ATG Press Appetizer


Although our major research program (Orange Program) is to form the foundation of non-traditional computer science, we have established Appetizer Program to make some possible adjustments in the traditional computer science. These moderate adjustments are expected to foster some substantial improvements in the computer industry. In spite of the Orange Program that requires very deep and new works in philosophy and physics, the Appetizer Program does not need such backgrounds. The only requirement in our Appetizer Program is organized thinking.

Each year, we work on one project (say Appetizer) and publish its electronic version on 21st day in December of that year. Four sequential Appetizers make a volume, which is published in both electronic and paper-based formats. Since the first Appetizer is published in 2000, the first volume of it will be available in December 2003. All of the Appetizers are free materials.

Our major goal of publishing this sequence of free papers is to present some promising and critical ideas for the future of computer industry to all of the active players in the field. We hope these ideas motivate and inspire the major players in the field to develop more creative solutions in the future. This is why we refer to this program as appetizer. The minimum expected benefit of this program is to give the academic and industrial firms around the world a better outlook in their future research and development policies and activities.

The following is the list and the PDF version of articles in ATG Press Appetizer, Volume I . You can also download the whole volume I PDF version (403 KB).


1. Globe CPU; (scheduled publication date: December 21, 2000; publication delay: less than 1 month)

Abstract:
Current microprocessor architecture suffers from employing some invented traditions in the 60s. Adhering those traditions has originated many unjustifiable design-level complexities till now. Many approaches that are based on those traditions have come to dead end in recent years. Among them, pipelining and superscalar techniques are notable. In this paper, we show that a powerful microprocessor does not need pipelining and superscalar techniques. The natural result of such an approach, which we call it globe scale architecture is the removal of branch prediction, speculative execution, and very long instruction words. Finally, we conclude that a typical CPU based on the proposed architecture dose not need more than the one-tenth of the transistors placed in a typical year-2000 microprocessor. In addition, it is shown that the proposed architecture achieves the best running speed for a sequential computer program.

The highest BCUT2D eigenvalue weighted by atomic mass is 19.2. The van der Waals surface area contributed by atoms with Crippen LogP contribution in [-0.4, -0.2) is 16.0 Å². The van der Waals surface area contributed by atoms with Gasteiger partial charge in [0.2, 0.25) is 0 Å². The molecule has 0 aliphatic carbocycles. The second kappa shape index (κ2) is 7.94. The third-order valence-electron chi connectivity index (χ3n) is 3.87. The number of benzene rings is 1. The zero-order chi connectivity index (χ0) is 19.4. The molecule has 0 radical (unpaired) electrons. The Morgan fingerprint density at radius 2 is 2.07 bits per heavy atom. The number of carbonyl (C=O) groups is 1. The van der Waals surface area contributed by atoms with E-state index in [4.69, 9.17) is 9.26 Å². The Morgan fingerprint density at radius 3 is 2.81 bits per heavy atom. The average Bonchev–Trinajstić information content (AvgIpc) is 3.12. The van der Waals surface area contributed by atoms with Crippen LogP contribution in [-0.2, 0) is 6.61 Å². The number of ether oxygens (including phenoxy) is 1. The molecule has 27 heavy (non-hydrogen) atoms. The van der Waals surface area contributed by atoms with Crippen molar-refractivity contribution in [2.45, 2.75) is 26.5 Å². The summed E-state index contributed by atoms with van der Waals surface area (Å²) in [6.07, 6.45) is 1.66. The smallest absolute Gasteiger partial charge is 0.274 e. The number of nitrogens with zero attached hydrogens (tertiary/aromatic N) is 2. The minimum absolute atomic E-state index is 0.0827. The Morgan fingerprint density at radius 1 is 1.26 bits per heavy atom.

2. Globe Server; (scheduled publication date: December 21, 2001; publication delay: 3 years)

Abstract
The popularity of a technology does not always help to its improvement. Among different technologies, application server is a good example. The Internet boom of the 1990s absorbed many attentions and resources to the development of more advanced application servers, which are the building blocks of the modern Internet. Since most servers on the Internet are information centric (versus computation centric), the result of those developments has been a big generation of standards for data and information representation. The standards by themselves, cannot improve the core technologies of application servers, either information or computation centric. In this paper, we present a software architecture for a typical application server which covers both information and computation centric paradigms. We call it globe server and the goal of this architecture is the improvement of application server core technology. It is a quite different concept from the standards for data and information representation.